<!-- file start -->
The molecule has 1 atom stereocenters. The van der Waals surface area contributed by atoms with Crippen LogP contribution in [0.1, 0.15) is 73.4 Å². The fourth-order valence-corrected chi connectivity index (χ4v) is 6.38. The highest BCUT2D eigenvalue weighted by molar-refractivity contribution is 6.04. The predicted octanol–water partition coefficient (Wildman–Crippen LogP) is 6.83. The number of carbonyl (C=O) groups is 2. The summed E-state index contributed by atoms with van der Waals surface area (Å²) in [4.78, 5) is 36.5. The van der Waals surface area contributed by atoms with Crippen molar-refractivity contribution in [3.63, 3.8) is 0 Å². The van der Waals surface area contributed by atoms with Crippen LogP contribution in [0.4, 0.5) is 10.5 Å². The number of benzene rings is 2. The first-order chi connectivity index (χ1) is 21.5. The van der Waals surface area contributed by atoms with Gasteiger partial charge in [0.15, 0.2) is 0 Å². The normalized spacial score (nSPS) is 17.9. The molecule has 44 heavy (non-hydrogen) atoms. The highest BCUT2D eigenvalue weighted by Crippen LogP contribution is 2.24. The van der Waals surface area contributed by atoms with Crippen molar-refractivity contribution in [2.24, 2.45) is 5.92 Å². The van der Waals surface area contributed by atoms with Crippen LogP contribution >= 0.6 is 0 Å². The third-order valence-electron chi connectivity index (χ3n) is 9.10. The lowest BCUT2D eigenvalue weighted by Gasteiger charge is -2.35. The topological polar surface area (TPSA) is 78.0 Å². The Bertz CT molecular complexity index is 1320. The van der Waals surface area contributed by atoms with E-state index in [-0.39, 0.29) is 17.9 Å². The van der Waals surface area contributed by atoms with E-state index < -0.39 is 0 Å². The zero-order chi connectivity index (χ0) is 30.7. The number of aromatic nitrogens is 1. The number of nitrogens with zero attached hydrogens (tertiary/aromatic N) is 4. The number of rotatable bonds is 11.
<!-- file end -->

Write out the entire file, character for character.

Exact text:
The molecule has 1 atom stereocenters. The van der Waals surface area contributed by atoms with Crippen LogP contribution in [0.1, 0.15) is 73.4 Å². The fourth-order valence-corrected chi connectivity index (χ4v) is 6.38. The highest BCUT2D eigenvalue weighted by molar-refractivity contribution is 6.04. The predicted octanol–water partition coefficient (Wildman–Crippen LogP) is 6.83. The number of carbonyl (C=O) groups is 2. The summed E-state index contributed by atoms with van der Waals surface area (Å²) in [4.78, 5) is 36.5. The van der Waals surface area contributed by atoms with Crippen molar-refractivity contribution in [3.63, 3.8) is 0 Å². The van der Waals surface area contributed by atoms with Crippen LogP contribution in [0.4, 0.5) is 10.5 Å². The number of benzene rings is 2. The first-order chi connectivity index (χ1) is 21.5. The van der Waals surface area contributed by atoms with Gasteiger partial charge in [0.15, 0.2) is 0 Å². The normalized spacial score (nSPS) is 17.9. The molecule has 44 heavy (non-hydrogen) atoms. The highest BCUT2D eigenvalue weighted by Crippen LogP contribution is 2.24. The van der Waals surface area contributed by atoms with Crippen molar-refractivity contribution in [2.24, 2.45) is 5.92 Å². The van der Waals surface area contributed by atoms with Crippen LogP contribution >= 0.6 is 0 Å². The third-order valence-electron chi connectivity index (χ3n) is 9.10. The lowest BCUT2D eigenvalue weighted by Gasteiger charge is -2.35. The topological polar surface area (TPSA) is 78.0 Å². The Bertz CT molecular complexity index is 1320. The van der Waals surface area contributed by atoms with E-state index in [-0.39, 0.29) is 17.9 Å². The van der Waals surface area contributed by atoms with E-state index < -0.39 is 0 Å². The zero-order chi connectivity index (χ0) is 30.7. The number of aromatic nitrogens is 1. The number of nitrogens with zero attached hydrogens (tertiary/aromatic N) is 4. The number of rotatable bonds is 11.